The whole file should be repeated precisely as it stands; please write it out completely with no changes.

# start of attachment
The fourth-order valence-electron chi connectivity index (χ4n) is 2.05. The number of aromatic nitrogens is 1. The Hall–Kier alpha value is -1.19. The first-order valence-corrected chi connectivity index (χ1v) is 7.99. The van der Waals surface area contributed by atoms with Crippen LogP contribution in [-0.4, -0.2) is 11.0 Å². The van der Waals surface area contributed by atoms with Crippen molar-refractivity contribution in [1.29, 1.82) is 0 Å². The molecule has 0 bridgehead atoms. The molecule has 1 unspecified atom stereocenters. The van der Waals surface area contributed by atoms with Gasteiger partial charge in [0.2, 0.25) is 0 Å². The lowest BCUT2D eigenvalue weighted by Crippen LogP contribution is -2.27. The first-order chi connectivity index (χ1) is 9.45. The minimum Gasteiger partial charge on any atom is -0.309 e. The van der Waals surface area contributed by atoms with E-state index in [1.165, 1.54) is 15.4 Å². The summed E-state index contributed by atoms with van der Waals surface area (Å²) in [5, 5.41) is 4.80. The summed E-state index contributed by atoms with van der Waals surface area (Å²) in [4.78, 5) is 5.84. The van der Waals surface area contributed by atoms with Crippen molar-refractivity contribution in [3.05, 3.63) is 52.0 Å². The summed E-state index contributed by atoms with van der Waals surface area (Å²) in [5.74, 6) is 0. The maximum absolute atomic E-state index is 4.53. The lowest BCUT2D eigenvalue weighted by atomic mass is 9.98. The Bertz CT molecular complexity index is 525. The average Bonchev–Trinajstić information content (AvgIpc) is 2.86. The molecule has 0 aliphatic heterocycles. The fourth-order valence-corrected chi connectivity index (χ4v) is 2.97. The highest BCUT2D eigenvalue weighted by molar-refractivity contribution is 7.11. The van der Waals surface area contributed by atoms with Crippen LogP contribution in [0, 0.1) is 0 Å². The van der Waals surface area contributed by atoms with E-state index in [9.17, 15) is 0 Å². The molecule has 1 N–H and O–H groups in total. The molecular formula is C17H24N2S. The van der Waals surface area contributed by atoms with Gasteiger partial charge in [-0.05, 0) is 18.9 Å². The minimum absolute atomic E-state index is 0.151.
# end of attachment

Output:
The fourth-order valence-electron chi connectivity index (χ4n) is 2.05. The number of aromatic nitrogens is 1. The Hall–Kier alpha value is -1.19. The first-order valence-corrected chi connectivity index (χ1v) is 7.99. The van der Waals surface area contributed by atoms with Crippen LogP contribution in [-0.4, -0.2) is 11.0 Å². The van der Waals surface area contributed by atoms with Crippen molar-refractivity contribution in [1.29, 1.82) is 0 Å². The molecule has 0 bridgehead atoms. The molecule has 1 unspecified atom stereocenters. The van der Waals surface area contributed by atoms with Gasteiger partial charge in [0.2, 0.25) is 0 Å². The lowest BCUT2D eigenvalue weighted by Crippen LogP contribution is -2.27. The first-order chi connectivity index (χ1) is 9.45. The minimum Gasteiger partial charge on any atom is -0.309 e. The van der Waals surface area contributed by atoms with E-state index in [1.165, 1.54) is 15.4 Å². The summed E-state index contributed by atoms with van der Waals surface area (Å²) in [5, 5.41) is 4.80. The summed E-state index contributed by atoms with van der Waals surface area (Å²) in [4.78, 5) is 5.84. The van der Waals surface area contributed by atoms with Crippen molar-refractivity contribution in [3.05, 3.63) is 52.0 Å². The summed E-state index contributed by atoms with van der Waals surface area (Å²) in [5.74, 6) is 0. The maximum absolute atomic E-state index is 4.53. The lowest BCUT2D eigenvalue weighted by atomic mass is 9.98. The Bertz CT molecular complexity index is 525. The average Bonchev–Trinajstić information content (AvgIpc) is 2.86. The molecule has 0 aliphatic heterocycles. The fourth-order valence-corrected chi connectivity index (χ4v) is 2.97. The highest BCUT2D eigenvalue weighted by molar-refractivity contribution is 7.11. The van der Waals surface area contributed by atoms with Crippen LogP contribution in [0, 0.1) is 0 Å². The van der Waals surface area contributed by atoms with E-state index in [9.17, 15) is 0 Å². The molecule has 1 N–H and O–H groups in total. The molecular formula is C17H24N2S. The van der Waals surface area contributed by atoms with Gasteiger partial charge in [-0.05, 0) is 18.9 Å². The minimum absolute atomic E-state index is 0.151.